Microsoft has prepared an implementation of eBPF for Windows

Microsoft unveiled recently through a post the implementation of the eBPF subsystem for Windows which allows you to run arbitrary drivers that run at the kernel level of the operating system.

eBPF provides a built-in bytecode interpreter in the kernel to create user-space-laden network drivers, access control, and system monitoring. eBPF has been included in the Linux kernel since version 3.18 and allows you to process incoming / outgoing network packets, forward packets, control bandwidth, intercept system calls, control access, and track.

Through JIT compilation, byte code is translated into machine instructions on the fly and runs with the performance of the compiled code. EBPF for Windows is open source under the MIT license.

Today we are pleased to announce a new open source project from Microsoft to make eBPF work on Windows 10 and Windows Server 2016 and later. The ebpf-for-windows project aims to enable developers to use familiar eBPF toolchains and application programming interfaces (APIs) on top of existing versions of Windows. Based on the work of others, this project takes several existing open source eBPF projects and adds the "glue" to make them run on Windows.

eBPF for Windows can be used with existing eBPF tools and provides a generic API that is used for eBPF applications on Linux.

En particular, the project allows you to compile code written in C into bytecode eBPF using the standard Clang-based eBPF compiler and run eBPF drivers already built for Linux on top of the Windows kernel, which provides a special compatibility layer and supports the standard Libbpf API for compatibility with applications that interact with eBPF programs.

This includes middle layers that provide Linux-like bindings for XDP (eXpress Data Path) and socket bindings that summarize access to the Windows network stack and network drivers. Plans aim to provide full source-level support for generic Linux eBPF drivers.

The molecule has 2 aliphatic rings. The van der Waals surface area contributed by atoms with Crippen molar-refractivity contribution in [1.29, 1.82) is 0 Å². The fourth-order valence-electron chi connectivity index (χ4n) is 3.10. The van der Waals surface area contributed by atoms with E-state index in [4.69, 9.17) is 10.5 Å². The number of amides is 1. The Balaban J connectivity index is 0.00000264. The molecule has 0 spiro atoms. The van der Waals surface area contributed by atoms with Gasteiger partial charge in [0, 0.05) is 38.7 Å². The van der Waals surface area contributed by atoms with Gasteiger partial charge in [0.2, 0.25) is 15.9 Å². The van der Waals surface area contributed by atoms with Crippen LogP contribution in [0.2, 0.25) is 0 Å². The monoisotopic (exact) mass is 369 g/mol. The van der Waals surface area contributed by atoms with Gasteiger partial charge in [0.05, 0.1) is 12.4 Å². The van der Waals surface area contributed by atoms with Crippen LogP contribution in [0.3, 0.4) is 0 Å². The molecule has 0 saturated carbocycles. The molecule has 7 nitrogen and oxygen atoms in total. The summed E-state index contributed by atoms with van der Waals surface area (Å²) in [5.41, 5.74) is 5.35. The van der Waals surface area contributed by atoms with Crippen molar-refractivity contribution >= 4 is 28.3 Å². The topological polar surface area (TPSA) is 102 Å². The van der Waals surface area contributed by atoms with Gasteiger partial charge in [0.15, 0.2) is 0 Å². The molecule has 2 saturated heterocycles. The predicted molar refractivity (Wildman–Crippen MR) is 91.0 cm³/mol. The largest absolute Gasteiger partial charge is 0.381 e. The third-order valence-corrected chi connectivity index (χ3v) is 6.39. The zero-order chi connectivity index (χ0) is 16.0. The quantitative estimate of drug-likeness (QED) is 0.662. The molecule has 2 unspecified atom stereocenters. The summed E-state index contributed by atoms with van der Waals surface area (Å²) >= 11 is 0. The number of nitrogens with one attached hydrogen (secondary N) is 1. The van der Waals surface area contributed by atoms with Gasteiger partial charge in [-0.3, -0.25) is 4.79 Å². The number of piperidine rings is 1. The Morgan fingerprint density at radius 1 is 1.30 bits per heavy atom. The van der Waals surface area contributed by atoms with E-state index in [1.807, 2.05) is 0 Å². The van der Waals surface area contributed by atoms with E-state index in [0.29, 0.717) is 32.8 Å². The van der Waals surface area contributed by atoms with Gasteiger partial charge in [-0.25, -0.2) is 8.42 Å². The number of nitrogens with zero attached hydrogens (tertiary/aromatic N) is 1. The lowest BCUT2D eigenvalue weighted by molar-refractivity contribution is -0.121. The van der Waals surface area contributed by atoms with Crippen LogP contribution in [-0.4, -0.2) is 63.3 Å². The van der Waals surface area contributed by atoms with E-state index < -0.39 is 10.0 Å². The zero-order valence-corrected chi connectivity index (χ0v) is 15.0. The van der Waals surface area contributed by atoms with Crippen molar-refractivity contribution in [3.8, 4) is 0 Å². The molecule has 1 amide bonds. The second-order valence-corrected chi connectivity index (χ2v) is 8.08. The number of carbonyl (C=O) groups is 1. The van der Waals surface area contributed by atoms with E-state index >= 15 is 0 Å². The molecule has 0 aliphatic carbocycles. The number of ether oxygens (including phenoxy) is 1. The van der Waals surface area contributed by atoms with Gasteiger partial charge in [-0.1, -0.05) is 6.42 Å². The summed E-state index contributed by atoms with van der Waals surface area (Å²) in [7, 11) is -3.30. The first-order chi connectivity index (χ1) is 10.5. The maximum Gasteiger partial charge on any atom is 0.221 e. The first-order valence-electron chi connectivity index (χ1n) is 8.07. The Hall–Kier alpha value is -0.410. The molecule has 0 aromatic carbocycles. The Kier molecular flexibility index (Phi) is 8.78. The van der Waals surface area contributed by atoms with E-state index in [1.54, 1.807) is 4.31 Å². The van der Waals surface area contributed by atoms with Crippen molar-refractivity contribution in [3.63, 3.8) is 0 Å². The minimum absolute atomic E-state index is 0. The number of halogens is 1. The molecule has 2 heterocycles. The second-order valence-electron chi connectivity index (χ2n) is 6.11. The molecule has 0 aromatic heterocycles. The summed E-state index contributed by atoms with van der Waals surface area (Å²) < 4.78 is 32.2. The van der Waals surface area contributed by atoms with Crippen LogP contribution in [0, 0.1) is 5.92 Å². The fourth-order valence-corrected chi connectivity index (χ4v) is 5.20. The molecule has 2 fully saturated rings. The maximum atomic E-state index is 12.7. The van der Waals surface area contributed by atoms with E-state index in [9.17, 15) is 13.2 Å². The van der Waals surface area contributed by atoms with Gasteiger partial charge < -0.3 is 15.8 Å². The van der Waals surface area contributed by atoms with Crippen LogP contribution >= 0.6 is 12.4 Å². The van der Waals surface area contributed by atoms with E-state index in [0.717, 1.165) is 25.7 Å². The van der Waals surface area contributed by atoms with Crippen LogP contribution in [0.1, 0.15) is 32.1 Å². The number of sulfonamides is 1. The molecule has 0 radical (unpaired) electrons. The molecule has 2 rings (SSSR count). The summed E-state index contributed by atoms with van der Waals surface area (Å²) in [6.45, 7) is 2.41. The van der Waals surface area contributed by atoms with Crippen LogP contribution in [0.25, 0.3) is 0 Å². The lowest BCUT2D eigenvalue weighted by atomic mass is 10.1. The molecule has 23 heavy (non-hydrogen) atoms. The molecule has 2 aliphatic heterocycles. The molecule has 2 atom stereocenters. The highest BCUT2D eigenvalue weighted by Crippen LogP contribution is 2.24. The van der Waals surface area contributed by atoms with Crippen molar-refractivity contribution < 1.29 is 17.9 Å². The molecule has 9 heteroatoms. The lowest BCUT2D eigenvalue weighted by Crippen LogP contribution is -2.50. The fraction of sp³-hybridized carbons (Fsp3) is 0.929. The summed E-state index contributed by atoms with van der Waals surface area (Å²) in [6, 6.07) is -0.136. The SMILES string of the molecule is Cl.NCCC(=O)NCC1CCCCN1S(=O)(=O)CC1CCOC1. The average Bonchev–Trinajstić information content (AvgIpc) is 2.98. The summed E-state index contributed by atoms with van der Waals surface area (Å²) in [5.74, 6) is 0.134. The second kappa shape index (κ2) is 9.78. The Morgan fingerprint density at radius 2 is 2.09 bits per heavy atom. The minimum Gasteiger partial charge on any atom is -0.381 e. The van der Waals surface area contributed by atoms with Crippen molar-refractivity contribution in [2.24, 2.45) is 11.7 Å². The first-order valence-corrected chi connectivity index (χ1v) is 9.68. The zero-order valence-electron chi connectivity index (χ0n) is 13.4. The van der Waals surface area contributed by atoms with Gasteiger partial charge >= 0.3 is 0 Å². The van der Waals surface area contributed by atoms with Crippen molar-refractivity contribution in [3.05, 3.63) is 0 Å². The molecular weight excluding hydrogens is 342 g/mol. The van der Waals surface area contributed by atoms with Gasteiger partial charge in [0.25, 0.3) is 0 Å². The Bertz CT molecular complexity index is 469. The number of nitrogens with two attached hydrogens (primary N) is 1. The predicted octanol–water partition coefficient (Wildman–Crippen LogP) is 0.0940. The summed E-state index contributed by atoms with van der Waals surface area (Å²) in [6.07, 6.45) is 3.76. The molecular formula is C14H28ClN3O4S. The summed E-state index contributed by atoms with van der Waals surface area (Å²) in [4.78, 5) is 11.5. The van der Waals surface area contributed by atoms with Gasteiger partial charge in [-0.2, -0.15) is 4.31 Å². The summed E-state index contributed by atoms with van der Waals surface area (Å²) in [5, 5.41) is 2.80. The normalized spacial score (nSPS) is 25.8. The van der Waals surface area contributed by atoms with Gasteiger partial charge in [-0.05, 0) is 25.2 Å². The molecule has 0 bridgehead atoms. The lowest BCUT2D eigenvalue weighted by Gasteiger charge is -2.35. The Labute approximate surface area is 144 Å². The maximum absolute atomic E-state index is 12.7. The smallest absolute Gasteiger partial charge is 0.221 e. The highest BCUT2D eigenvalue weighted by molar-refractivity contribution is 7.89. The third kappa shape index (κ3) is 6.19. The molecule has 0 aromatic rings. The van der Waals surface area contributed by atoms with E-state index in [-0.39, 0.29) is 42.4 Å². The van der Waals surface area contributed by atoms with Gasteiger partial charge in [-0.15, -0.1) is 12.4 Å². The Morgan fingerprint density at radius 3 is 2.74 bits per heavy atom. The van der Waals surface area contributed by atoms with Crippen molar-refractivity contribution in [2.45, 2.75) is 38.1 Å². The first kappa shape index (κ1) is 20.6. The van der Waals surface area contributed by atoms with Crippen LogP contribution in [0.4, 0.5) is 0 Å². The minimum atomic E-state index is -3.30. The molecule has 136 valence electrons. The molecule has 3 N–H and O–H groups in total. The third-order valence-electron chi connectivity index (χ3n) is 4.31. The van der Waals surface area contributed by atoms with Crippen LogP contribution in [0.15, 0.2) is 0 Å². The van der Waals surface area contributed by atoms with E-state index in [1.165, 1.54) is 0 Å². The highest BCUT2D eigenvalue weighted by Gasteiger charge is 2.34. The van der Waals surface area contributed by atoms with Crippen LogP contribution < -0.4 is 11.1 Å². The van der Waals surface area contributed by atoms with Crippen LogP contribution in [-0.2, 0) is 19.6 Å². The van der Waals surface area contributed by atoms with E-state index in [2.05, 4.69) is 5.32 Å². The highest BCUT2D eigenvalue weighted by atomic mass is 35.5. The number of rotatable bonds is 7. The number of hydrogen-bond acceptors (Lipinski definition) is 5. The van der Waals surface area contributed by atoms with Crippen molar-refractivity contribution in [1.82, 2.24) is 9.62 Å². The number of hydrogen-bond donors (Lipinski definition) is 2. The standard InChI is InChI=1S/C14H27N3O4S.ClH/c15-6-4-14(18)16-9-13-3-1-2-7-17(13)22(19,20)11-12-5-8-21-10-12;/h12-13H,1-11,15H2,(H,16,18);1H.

The key difference in implementing eBPF for Windows is the use of an alternate bytecode checker, originally proposed by VMware employees and researchers from Canadian and Israeli universities.

The verifier is started in a separate isolated process in user space and is used before the execution of BPF programs to detect errors and block possible malicious activity.

For validation, eBPF for Windows uses the abstract interpretation static analysis method, what, Compared to eBPF verifier for Linux, it demonstrates a lower false positive rate, supports loop analysis and provides good scalability. The method takes into account many typical performance patterns obtained from the analysis of existing eBPF programs.

eBPF is a well-known but revolutionary technology that provides programmability, extensibility, and agility. eBPF has been applied to use cases such as denial of service protection and observability.

Over time, a significant ecosystem of tools, products, and expertise has been built around eBPF. Although support for eBPF was first implemented in the Linux kernel, there has been a growing interest in allowing eBPF to be used in other operating systems and also to extend daemons and user-mode services in addition to the kernel.

After verification, the bytecode is passed to the kernel level interpreter, or it is passed through the JIT compiler, followed by running the resulting machine code with kernel rights. To isolate the eBPF drivers at the kernel level, the HVCI (HyperVisor Enhanced Code Integrity) mechanism is used, which uses virtualization tools to protect processes in the kernel and ensures that the integrity of the executed code is digitally signed.

One limitation of HVCI is the ability to check only interpreted eBPF programs and the inability to use them in conjunction with JIT (you have a choice: additional performance or protection).

Finally if you are interested in knowing more about it, you can consult the following link.

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